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Driving Abroad

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On: Mon, Aug 29, 2011 at 5:27PM | By: Peter C Sessler

Driving Abroad

Think American drivers are bad and undisciplined? You don’t know how good you have it until you’ve driven abroad. Since I’ve had the opportunity to drive in several foreign countries, I’ll save you the trouble of finding out yourself.

First, let’s take a look at the cars themselves. Generally, you’ll find that use of automatic transmissions is still lagging abroad. The reason for this is fairly simple. Automatic equipped cars cost more, and also use more gas. With gas costing more than it does here, the typical foreign driver prefers to use a manual transmission. Don’t worry, for those of you who don’t know how to shift, rental cars are typically equipped with automatic transmissions.

Driving habits obviously differ from country to country – it is to be expected. English and German drivers are more disciplined than those here, especially the Germans. Because they drive much faster in Germany, you’ll find that slower drivers do stay in the slower lanes. You won’t find self-appointed speed-limit wardens holding up traffic, because it’s downright dangerous to do so – cars will be cruising at speeds way over 100 mph, and you don’t want to get in their way.

As you get to the Mediterranean countries, particularly Italy and Greece (but much less so Spain), courtesy and discipline deteriorate. It seems that every stoplight is the beginning of a Grand Prix race. As you’re sitting at an outdoor café sipping a cool drink, you’ll hear gunning engines and squealing tires as the traffic moves and flows. There’s lots of horn-blowing too. And because many of the towns and cities are very old, there is a dearth of parking spaces. Can’t find a parking space on the curb? Well, then, why not park on the sidewalk? Such an action would not be out of place in Italy or Greece.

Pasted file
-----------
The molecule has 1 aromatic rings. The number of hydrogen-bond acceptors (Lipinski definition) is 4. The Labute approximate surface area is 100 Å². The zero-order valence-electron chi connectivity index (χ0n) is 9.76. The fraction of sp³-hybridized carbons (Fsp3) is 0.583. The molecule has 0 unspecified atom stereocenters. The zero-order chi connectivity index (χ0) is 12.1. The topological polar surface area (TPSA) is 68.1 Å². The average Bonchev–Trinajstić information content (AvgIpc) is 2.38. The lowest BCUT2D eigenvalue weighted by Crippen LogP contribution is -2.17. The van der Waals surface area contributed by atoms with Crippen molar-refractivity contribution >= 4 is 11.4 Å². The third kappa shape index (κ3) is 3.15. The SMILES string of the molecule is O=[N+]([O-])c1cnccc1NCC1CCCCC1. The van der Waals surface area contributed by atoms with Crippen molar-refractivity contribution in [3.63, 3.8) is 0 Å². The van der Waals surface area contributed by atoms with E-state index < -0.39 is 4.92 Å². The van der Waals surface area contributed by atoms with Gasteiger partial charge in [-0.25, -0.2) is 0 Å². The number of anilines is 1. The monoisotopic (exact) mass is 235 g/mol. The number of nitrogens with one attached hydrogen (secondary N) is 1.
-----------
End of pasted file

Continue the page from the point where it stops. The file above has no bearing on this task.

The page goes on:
The use of small shrines indicating a fatal accident is very extensive in the Mediterranean countries, as well. There are sections of highway where such memorials are lined up one after another. It can be quite disconcerting to see wrecks and hulks of cars and buses down the slope of the narrow mountain road you are traversing.

One of the most challenging places I’ve driven in is Yugoslavia (Croatia). A "big" highway there is a two-lane road that’s a little wider than other two-lane roads. Because the country is so mountainous (with the usual shrines that line the roads), it’s very difficult to pass. The roads are very curvy with few long straightaways, but everyone continues to pass others … on the curves. As much as I complain though, after a few days I found myself passing on curves as well!

You also have to be careful where you park in Yugoslavia. In one city, I was told that I shouldn’t park in the parking lot, but should instead park against the side of the building a few feet from the main entrance to discourage theft of things like wiper blades, headlights, tires, etc.

In Egypt, I didn’t see one car without numerous dents and scrapes – from big, expensive Mercedes to cheaper compact cars. Also somewhat unsettling is the Egyptian habit of driving at night without any headlights on – just the parking lights – the rationale is to have the bulbs last longer. And it was in Egypt that I saw so many drivers slow down for red lights, quickly check to see if anyone is coming, and then zoom off.

On the other hand, after you’ve driven abroad, you’ll find that American drivers are very disciplined, and compared to drivers abroad, very courteous, too.



DipStick | 10:49AM (Thu, Sep 1, 2011)

Natives who beat drums to drive off evil spirits are objects of scorn to smart Americans who blow horns to break up traffic jams. Mary Ellen Kelly

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